A large and troubled provider of services to Minnesota adults with disabilities has agreed to be acquired nearly five months after state regulators revoked its license for numerous health and safety violations.

Bridges MN, which has about 400 clients and more than 90 group homes statewide, has struck a deal to be taken over by Fort Worth, Texas-based Caregiver Inc., which provides residential and in-home support to people with intellectual and developmental disabilities in five states, according to a letter sent to clients last week. The transaction is expected to close by Jan. 20, the provider said.

The deal, if approved, would save Bridges MN from being shut down or taken over by state regulators — an outcome that could have upended care for hundreds of people who rely on the St. Paul-based provider for supportive housing, employment and other services. These clients have been in limbo since late June, when the state Department of Human Services took the unusual step of revoking Bridges MN's license because of "serious and repeated" violations and findings of maltreatment involving vulnerable adults.

In interviews, some people who rely on Bridges MN for services said they have been anxious about losing their services since the summer. Finding alternative providers is daunting at a time when care providers across the state are struggling with staff shortages and thousands of caregiving jobs are going unfilled. Some social workers and families report waits of a year or longer for spots in group homes or day activity centers that support people with disabilities.

"This [acquisition] avoids the nightmare scenario," said Barnett Rosenfield, state ombudsman for mental health and developmental disabilities. "Under that scenario, everybody would be scrambling and you'd end up with dozens, if not hundreds, of clients getting put into nursing facilities, group homes or other institutional settings that lack the capacity to serve them well."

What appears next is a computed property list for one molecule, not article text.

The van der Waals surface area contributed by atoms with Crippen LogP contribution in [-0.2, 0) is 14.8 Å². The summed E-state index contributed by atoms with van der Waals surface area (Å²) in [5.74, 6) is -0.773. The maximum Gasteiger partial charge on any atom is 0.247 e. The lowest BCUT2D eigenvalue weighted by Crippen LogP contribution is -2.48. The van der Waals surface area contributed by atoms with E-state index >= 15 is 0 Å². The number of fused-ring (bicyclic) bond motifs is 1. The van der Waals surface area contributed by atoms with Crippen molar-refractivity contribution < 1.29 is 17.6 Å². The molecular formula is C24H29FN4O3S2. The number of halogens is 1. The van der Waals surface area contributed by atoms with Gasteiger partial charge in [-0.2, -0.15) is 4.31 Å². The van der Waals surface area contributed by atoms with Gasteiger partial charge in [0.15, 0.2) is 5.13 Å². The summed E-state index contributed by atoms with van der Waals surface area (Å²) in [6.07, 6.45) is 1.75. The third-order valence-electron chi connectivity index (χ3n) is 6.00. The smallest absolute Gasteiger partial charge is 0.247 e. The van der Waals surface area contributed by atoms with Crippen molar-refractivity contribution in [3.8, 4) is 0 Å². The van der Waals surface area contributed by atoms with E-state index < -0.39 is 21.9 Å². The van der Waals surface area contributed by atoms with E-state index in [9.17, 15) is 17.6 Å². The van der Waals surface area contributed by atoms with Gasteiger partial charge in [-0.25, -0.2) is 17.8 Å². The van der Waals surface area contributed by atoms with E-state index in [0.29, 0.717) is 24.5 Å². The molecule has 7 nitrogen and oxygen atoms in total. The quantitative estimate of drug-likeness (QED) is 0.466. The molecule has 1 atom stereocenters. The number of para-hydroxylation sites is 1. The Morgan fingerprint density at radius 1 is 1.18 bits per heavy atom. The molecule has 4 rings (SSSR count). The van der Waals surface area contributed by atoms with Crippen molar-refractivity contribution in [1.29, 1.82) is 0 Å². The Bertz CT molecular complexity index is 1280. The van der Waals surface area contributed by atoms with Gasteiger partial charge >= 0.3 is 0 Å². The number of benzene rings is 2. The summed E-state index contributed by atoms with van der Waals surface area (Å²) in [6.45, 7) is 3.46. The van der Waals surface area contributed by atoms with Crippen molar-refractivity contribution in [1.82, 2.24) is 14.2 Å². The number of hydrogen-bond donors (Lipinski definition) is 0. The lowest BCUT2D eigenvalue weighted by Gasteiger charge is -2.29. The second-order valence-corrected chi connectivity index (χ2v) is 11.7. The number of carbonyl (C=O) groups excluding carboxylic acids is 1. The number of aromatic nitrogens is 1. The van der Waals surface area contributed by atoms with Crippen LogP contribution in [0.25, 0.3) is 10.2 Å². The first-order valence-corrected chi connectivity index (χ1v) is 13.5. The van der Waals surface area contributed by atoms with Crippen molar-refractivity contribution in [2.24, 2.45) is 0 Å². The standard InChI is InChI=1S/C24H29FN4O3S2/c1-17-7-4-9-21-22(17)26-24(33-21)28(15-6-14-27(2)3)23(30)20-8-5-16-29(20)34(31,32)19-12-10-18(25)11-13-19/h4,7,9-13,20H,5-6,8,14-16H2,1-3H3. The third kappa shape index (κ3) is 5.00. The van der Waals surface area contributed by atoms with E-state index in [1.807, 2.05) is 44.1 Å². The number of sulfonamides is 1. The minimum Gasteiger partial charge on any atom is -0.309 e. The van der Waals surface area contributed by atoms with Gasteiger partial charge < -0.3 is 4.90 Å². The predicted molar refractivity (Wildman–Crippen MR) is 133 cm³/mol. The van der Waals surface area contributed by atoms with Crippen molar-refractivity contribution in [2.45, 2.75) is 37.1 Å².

In written statements, Bridges MN has said the state's allegations of failure to report and maltreatment violations were "wrong and exaggerated" and contained factual mistakes. In July, Bridges MN appealed the state's license revocation order, which set in motion a regulatory process for determining whether the provider would be allowed to continue operating.

Bridges MN declined requests for an interview but issued a statement from its co-founder and president of disability services, Blake Elliott, that read in part, "As we've gotten to know [Caregiver], it's clear they share our person-centered approach to those we serve. By joining our two organizations, we gain the experience and resources of a large, experienced partner committed to our growth and improvement goals."

The provider said it notified DHS of Caregiver's interest in a deal in early 2022, and teams from the two companies have been working on the transition for several months.